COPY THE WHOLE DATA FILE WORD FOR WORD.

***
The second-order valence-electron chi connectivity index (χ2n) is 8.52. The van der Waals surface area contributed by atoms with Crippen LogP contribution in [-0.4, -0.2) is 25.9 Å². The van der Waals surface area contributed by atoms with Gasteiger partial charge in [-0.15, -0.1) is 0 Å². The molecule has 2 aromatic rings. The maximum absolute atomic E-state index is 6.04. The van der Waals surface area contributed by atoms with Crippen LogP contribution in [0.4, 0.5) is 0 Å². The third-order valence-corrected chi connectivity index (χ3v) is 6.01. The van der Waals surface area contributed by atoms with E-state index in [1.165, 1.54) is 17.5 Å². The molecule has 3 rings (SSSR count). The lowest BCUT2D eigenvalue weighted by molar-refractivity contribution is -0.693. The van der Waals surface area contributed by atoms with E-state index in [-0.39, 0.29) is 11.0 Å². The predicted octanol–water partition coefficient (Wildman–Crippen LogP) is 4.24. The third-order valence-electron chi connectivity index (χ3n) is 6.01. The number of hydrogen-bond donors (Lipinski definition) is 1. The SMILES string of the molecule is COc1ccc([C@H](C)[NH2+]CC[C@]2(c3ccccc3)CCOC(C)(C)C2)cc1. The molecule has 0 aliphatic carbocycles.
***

The second-order valence-electron chi connectivity index (χ2n) is 8.52. The van der Waals surface area contributed by atoms with Crippen LogP contribution in [-0.4, -0.2) is 25.9 Å². The van der Waals surface area contributed by atoms with Gasteiger partial charge in [-0.15, -0.1) is 0 Å². The molecule has 2 aromatic rings. The maximum absolute atomic E-state index is 6.04. The van der Waals surface area contributed by atoms with Crippen LogP contribution in [0.4, 0.5) is 0 Å². The third-order valence-corrected chi connectivity index (χ3v) is 6.01. The van der Waals surface area contributed by atoms with E-state index in [1.165, 1.54) is 17.5 Å². The molecule has 3 rings (SSSR count). The lowest BCUT2D eigenvalue weighted by molar-refractivity contribution is -0.693. The van der Waals surface area contributed by atoms with E-state index in [-0.39, 0.29) is 11.0 Å². The predicted octanol–water partition coefficient (Wildman–Crippen LogP) is 4.24. The third-order valence-electron chi connectivity index (χ3n) is 6.01. The number of hydrogen-bond donors (Lipinski definition) is 1. The SMILES string of the molecule is COc1ccc([C@H](C)[NH2+]CC[C@]2(c3ccccc3)CCOC(C)(C)C2)cc1. The molecule has 0 aliphatic carbocycles.